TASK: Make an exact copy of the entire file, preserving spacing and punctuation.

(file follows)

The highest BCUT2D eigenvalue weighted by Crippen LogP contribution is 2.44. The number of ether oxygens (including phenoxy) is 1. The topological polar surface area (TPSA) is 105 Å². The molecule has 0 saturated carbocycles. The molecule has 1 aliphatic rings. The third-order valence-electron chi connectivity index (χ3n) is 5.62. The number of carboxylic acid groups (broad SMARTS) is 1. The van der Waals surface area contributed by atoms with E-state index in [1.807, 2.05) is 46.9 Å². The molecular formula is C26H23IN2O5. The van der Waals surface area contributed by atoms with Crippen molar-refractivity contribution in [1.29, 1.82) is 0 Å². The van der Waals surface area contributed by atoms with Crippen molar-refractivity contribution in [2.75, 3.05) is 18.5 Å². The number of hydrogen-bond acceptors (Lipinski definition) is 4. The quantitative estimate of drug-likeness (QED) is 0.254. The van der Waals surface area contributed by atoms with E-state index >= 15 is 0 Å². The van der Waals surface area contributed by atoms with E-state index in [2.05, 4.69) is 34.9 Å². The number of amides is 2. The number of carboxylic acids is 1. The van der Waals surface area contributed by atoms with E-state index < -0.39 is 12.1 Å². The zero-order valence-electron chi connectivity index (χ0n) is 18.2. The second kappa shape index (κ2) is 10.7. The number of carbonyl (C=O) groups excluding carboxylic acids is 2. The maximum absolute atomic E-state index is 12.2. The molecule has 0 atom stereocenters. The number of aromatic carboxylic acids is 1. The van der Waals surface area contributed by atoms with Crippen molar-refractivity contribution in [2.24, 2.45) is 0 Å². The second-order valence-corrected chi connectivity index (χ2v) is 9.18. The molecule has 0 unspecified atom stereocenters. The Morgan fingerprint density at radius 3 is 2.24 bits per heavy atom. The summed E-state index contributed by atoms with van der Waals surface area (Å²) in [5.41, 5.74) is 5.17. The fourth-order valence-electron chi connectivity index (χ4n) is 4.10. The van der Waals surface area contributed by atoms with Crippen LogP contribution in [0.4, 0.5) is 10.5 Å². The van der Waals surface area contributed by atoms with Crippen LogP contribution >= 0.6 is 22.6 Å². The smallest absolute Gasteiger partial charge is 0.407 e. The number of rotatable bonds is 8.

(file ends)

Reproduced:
The highest BCUT2D eigenvalue weighted by Crippen LogP contribution is 2.44. The number of ether oxygens (including phenoxy) is 1. The topological polar surface area (TPSA) is 105 Å². The molecule has 0 saturated carbocycles. The molecule has 1 aliphatic rings. The third-order valence-electron chi connectivity index (χ3n) is 5.62. The number of carboxylic acid groups (broad SMARTS) is 1. The van der Waals surface area contributed by atoms with E-state index in [1.807, 2.05) is 46.9 Å². The molecular formula is C26H23IN2O5. The van der Waals surface area contributed by atoms with Crippen molar-refractivity contribution in [1.29, 1.82) is 0 Å². The van der Waals surface area contributed by atoms with Crippen molar-refractivity contribution in [2.75, 3.05) is 18.5 Å². The number of hydrogen-bond acceptors (Lipinski definition) is 4. The quantitative estimate of drug-likeness (QED) is 0.254. The van der Waals surface area contributed by atoms with E-state index >= 15 is 0 Å². The van der Waals surface area contributed by atoms with E-state index in [2.05, 4.69) is 34.9 Å². The number of amides is 2. The number of carboxylic acids is 1. The van der Waals surface area contributed by atoms with E-state index < -0.39 is 12.1 Å². The zero-order valence-electron chi connectivity index (χ0n) is 18.2. The second kappa shape index (κ2) is 10.7. The number of carbonyl (C=O) groups excluding carboxylic acids is 2. The maximum absolute atomic E-state index is 12.2. The molecule has 0 atom stereocenters. The number of aromatic carboxylic acids is 1. The van der Waals surface area contributed by atoms with Crippen molar-refractivity contribution in [2.24, 2.45) is 0 Å². The second-order valence-corrected chi connectivity index (χ2v) is 9.18. The molecule has 0 unspecified atom stereocenters. The Morgan fingerprint density at radius 3 is 2.24 bits per heavy atom. The summed E-state index contributed by atoms with van der Waals surface area (Å²) in [5.41, 5.74) is 5.17. The fourth-order valence-electron chi connectivity index (χ4n) is 4.10. The van der Waals surface area contributed by atoms with Crippen LogP contribution in [0.4, 0.5) is 10.5 Å². The van der Waals surface area contributed by atoms with Crippen LogP contribution >= 0.6 is 22.6 Å². The smallest absolute Gasteiger partial charge is 0.407 e. The number of rotatable bonds is 8.